Per Stirpes Texas
The testator’s (will-maker) children will each get an equal split of the testator’s property or trust if the will says the property is to be distributed to the testator’s descendants per stirpes. When one of the testator’s children dies before the testator, their share will be distributed equally to their descendants (testator’s grand children). In case the deceased child does not have descendants, their share will be added to the rest of the property to be divided equally among the testator’s surviving children.
How Per Stirpes Works
If the Will-maker dies and there is a per stirpes term in their will, then the children of the Will-maker can divide their parents share equally. In a situation where there are three surviving children, each child will get 1/3 of the estate of the Will-maker. But when some of the decedent’s (Will-makers) children die before the decedent there can be some confusion about how the property will be divided.
So, if the decedent had three children and two of them die, and the two who died left behind their own children, their children will get the share that they parent would have received. For example, if the deceased child had 3 children, the children will each get one-third of the estate of their parents share. If the other deceased child had two children of their own, then each surviving child will get one-half of their parent’s share.
Difference Between Per Stirpes And Per Capita
Some people wrongly pronounce per stirpes and per stripes, but more people do not know that per stirpes and per capita are different things. If according to your Will your property will be distributed to your descendants “per capita”, it means that your assets will be distributed equally to all your heirs.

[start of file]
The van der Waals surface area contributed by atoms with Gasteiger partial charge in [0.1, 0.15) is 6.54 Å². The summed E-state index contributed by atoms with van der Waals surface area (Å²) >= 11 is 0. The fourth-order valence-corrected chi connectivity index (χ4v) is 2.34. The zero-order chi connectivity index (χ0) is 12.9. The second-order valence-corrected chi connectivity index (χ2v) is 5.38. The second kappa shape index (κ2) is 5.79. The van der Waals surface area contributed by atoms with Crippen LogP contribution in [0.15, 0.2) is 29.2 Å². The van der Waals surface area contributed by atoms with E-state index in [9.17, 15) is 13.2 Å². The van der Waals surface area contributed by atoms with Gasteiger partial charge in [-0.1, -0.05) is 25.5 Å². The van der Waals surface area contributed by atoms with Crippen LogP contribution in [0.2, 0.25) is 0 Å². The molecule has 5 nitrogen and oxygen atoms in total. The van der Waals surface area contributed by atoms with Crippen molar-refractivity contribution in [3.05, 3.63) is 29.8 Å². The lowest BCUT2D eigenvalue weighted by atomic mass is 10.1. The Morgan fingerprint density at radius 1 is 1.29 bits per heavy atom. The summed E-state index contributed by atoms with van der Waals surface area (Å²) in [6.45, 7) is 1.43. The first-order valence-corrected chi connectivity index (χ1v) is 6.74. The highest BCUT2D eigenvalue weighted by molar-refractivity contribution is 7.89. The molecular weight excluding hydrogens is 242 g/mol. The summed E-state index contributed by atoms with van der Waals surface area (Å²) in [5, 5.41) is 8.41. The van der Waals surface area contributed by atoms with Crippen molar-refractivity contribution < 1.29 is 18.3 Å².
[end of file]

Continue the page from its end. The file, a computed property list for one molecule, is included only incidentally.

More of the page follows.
For example, If you leave your estate to your descendants per capita and you only have two children but no grandchildren, each child will get a 1/2 of your estate. However, if one of your children is a parent to 3 children then your descendants (your children and grandchildren) will each receive 1/5 of your estate.
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When There Is No Will
Your property passes to your heirs according to your state’s laws if you die without a Will. That property will pass to your closest living relatives. If you had no close relatives, then distant relatives may inherit your property. In Texas, the share each of your children will receive depends on the number of children you have.
Only your legal children can inherit your property. The following can inherit your property:
- Children that you adopted: Adopted children receive intestate share just like your biological children.
- Children born after you die: These are your biological children, and will receive a share.
- Children you placed for adoption: They are entitled to intestate share despite the fact they were adopted by another family
- Children you had outside marriage: As long as there is proof that you are their father, they will inherit a share of your property.
Dying without a Will can lead to bitter legal battles between your children, especially, if you left behind significant wealth.